Healthier ways to help teens get out of a bad mood.

Bust Up a Bad Mood!

Some people ignore their BFFs when they’re in a bad mood. Others eat a quart of rocky road ice cream. Neither is a very healthy way to express your emotions. There actually are ways to get out of a bad mood that work better — and won’t leave you feeling sick to your stomach.

If You … Eat Your Troubles Away

Are you a stress eater? Do you drown your sorrows in a chocolate milkshake or a box of cookies? You’re not alone. Many stress eaters indulge in high-fat foods when they’re sad or mad, but that “comfort food” usually offers little comfort in the end, says Robert Pretlow, MD, author of Overweight: What Kids Say. “In fact, stress eating only makes you feel worse,” he says.

The next time you’re tempted to turn to food to make yourself feel better, try this instead.

  1. Pinpoint the reason you’re bummed. For example, maybe you had a fight with your mom about your weight and what you were eating. When you think about what really made you mad, you realize you feel like she doesn’t understand you because she’s skinny. Pretlow says to write that down.
  2. Underneath that, write down something you can do about it, such as: “I’m going to write a letter to my mom explaining that when she bugs me about my weight, I get stressed and I eat even more.” Having a plan of action will instantly help you feel more in control, he says.
  3. Then, brainstorm some things you can do beside eating to make yourself feel better. To get you started on your list, Pretlow suggests calling a friend, listening to music, going outside, or getting online to connect with other teens. When you’ve got some ideas written down, pick one and do it!
  4. If you still want to eat, try turning to healthier food options. Start with an apple or orange before reaching for the ice cream. Or try a smaller portion — savor just one small scoop of ice cream from a bowl instead of grabbing a spoon and eating the whole container.

If You … Lash Out When You’re Mad

Are you the kind of person who gets dramatic or explosive when you’re upset or angry? If so, you may find that a physical release will help you get out of a bad mood. “Hitting a punching bag — or even a pillow — will help you get your emotions out,” says Ronda Rose-Kayser, a certified life coach at Sanford Health in Sioux Falls, S.D. Kickboxing is another good outlet for anger, she says.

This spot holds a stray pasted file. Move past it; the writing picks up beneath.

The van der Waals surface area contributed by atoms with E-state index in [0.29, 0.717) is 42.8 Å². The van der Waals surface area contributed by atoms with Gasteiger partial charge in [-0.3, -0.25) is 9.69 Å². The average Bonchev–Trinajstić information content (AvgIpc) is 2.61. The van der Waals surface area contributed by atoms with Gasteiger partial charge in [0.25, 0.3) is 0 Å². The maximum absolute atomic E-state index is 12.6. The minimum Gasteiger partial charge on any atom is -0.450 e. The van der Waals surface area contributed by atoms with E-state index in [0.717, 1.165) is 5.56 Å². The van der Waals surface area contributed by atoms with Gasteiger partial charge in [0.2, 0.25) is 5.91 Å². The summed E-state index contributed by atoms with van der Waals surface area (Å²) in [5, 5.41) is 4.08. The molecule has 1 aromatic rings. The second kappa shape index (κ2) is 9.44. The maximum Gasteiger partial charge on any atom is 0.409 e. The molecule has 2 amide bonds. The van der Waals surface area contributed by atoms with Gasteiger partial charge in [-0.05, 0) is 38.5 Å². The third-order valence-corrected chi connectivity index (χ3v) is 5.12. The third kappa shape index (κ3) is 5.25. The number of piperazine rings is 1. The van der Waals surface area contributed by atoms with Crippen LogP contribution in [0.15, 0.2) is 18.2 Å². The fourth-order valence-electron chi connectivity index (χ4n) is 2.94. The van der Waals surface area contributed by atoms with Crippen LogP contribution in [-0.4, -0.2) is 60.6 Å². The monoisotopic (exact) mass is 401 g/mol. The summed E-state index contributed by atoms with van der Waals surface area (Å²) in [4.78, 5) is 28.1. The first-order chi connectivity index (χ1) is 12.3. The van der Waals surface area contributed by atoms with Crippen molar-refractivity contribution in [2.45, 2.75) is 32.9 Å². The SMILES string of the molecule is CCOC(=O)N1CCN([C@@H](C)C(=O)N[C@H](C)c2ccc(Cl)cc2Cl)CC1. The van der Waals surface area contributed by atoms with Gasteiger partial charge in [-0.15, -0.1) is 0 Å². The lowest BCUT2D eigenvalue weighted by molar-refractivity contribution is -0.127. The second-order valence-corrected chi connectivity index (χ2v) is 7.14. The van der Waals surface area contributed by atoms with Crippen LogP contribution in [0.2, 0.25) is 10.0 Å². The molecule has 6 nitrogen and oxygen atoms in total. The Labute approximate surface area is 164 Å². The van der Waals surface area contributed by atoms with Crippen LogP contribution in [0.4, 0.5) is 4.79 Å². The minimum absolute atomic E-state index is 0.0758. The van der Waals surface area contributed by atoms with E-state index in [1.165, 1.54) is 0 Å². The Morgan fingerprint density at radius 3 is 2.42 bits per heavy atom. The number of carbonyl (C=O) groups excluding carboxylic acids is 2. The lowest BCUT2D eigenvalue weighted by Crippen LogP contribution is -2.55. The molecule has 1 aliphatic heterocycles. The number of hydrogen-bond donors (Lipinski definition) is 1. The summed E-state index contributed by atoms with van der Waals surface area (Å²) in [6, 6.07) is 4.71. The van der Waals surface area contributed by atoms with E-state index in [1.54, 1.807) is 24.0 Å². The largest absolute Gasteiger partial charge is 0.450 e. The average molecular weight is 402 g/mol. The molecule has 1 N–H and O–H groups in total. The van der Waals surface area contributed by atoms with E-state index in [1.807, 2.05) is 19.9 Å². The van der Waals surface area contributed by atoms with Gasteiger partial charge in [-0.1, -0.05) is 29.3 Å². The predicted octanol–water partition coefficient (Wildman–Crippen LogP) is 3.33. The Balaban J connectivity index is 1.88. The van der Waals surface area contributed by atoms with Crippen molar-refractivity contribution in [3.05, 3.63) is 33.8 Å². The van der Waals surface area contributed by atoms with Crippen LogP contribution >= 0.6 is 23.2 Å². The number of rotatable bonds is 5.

It also helps to try dealing with your emotions sooner. That’s the advice of adolescent psychologist Eileen Stone. “For most people, there’s a buildup of emotion throughout the day,” says Stone, who is with Sanford Health in Fargo, N.D. “Deal with the little things that get you down sooner. Then you don’t have this big burst of anger that explodes all at once.”

For instance, if a friend hurts your feelings, talk to her about it instead of pretending to ignore it. Yes, it’s probably going to be uncomfortable to bring it up. But, “If you talk to someone about a potential problem when you’re still calm, it’s much more likely she’ll listen,” Stone says. “If you wait until you’re lashing out, most people will just tune you out.”

If You … Hold a Grudge

For some people, a bad grade on a test or a rude comment from a classmate is enough to put a damper on the entire day. If it’s difficult for you to let things go, Rose-Kayser recommends asking yourself if what’s bugging you is really that big of a deal.

“Here’s where self-talk comes into play. You need to talk to yourself to get yourself out of that intensity spiral,” she says. “Tell yourself: ‘Here’s what happened. This is why it happened. I am angry, but I am not going to let one isolated incident ruin the rest of my day.'”

If You … Shut Down When You’re Angry

Do you lock yourself in your room or bury yourself under the covers when you’re upset? Some people need to be by themselves to process their emotions and get out of a bad mood, Rose-Kayser tells WebMD. And it’s fine to give yourself some space. But if you notice yourself building walls between you and the outside world, it’s time to break them down and reconnect. Find a way to express yourself.

“Is there an activity you can do to help you express your emotions?” Rose-Kayser says. “Maybe it’s talking to a friend or journaling.” Not expressing your emotions is dangerous, according to Stone, because if you bottle them up for too long, they’ll have nowhere to go. “They’ll build up and up and up and will eventually come out in a negative way when they finally do overflow,” she says.

If you feel like you want to sleep 24/7 when you’re in a bad mood, keep in mind that even moderate exercise can make you feel better by raising your levels of serotonin, the “feel good” hormone. “Ask yourself, ‘Do I want to sleep because my body needs rest, or do I just want to get away from everyone?'” Rose-Kayser says. If it’s the latter, walk around for 30 minutes  to see if that improves your mood.

By Julie Taylor WebMD
Reviewed by Daniel S. Kirschenbaum, PhD

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